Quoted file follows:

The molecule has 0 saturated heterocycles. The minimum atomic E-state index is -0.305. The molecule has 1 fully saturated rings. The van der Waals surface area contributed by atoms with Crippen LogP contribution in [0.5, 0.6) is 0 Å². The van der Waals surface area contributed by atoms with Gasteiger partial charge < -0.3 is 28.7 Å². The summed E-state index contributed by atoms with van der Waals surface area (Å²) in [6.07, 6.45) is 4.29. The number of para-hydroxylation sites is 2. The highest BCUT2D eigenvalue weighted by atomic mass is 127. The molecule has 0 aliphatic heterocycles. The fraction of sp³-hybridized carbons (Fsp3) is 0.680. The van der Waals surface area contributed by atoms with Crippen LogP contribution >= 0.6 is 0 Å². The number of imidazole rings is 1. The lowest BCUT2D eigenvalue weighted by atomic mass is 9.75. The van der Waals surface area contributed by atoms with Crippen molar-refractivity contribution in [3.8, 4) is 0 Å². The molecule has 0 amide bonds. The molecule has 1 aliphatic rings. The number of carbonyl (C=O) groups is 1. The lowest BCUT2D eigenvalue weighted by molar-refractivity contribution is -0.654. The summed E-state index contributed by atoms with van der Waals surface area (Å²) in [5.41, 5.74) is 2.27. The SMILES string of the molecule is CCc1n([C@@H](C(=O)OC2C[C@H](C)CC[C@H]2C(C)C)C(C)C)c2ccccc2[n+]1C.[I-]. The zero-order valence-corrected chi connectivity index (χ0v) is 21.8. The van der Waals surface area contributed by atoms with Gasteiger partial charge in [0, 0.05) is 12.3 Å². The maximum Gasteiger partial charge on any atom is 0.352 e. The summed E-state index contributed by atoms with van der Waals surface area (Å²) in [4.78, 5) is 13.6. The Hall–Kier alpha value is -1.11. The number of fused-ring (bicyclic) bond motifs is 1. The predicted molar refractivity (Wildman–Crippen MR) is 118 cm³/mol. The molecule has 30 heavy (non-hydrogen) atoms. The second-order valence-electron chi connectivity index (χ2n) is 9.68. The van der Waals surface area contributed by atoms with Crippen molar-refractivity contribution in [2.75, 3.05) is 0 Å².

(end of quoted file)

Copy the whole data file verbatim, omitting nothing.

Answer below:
The molecule has 0 saturated heterocycles. The minimum atomic E-state index is -0.305. The molecule has 1 fully saturated rings. The van der Waals surface area contributed by atoms with Crippen LogP contribution in [0.5, 0.6) is 0 Å². The van der Waals surface area contributed by atoms with Gasteiger partial charge < -0.3 is 28.7 Å². The summed E-state index contributed by atoms with van der Waals surface area (Å²) in [6.07, 6.45) is 4.29. The number of para-hydroxylation sites is 2. The highest BCUT2D eigenvalue weighted by atomic mass is 127. The molecule has 0 aliphatic heterocycles. The fraction of sp³-hybridized carbons (Fsp3) is 0.680. The van der Waals surface area contributed by atoms with Crippen LogP contribution >= 0.6 is 0 Å². The number of imidazole rings is 1. The lowest BCUT2D eigenvalue weighted by atomic mass is 9.75. The van der Waals surface area contributed by atoms with Crippen molar-refractivity contribution in [3.8, 4) is 0 Å². The molecule has 0 amide bonds. The molecule has 1 aliphatic rings. The number of carbonyl (C=O) groups is 1. The lowest BCUT2D eigenvalue weighted by molar-refractivity contribution is -0.654. The summed E-state index contributed by atoms with van der Waals surface area (Å²) in [5.41, 5.74) is 2.27. The SMILES string of the molecule is CCc1n([C@@H](C(=O)OC2C[C@H](C)CC[C@H]2C(C)C)C(C)C)c2ccccc2[n+]1C.[I-]. The zero-order valence-corrected chi connectivity index (χ0v) is 21.8. The van der Waals surface area contributed by atoms with Gasteiger partial charge in [0, 0.05) is 12.3 Å². The maximum Gasteiger partial charge on any atom is 0.352 e. The summed E-state index contributed by atoms with van der Waals surface area (Å²) in [4.78, 5) is 13.6. The Hall–Kier alpha value is -1.11. The number of fused-ring (bicyclic) bond motifs is 1. The predicted molar refractivity (Wildman–Crippen MR) is 118 cm³/mol. The molecule has 30 heavy (non-hydrogen) atoms. The second-order valence-electron chi connectivity index (χ2n) is 9.68. The van der Waals surface area contributed by atoms with Crippen molar-refractivity contribution in [2.75, 3.05) is 0 Å².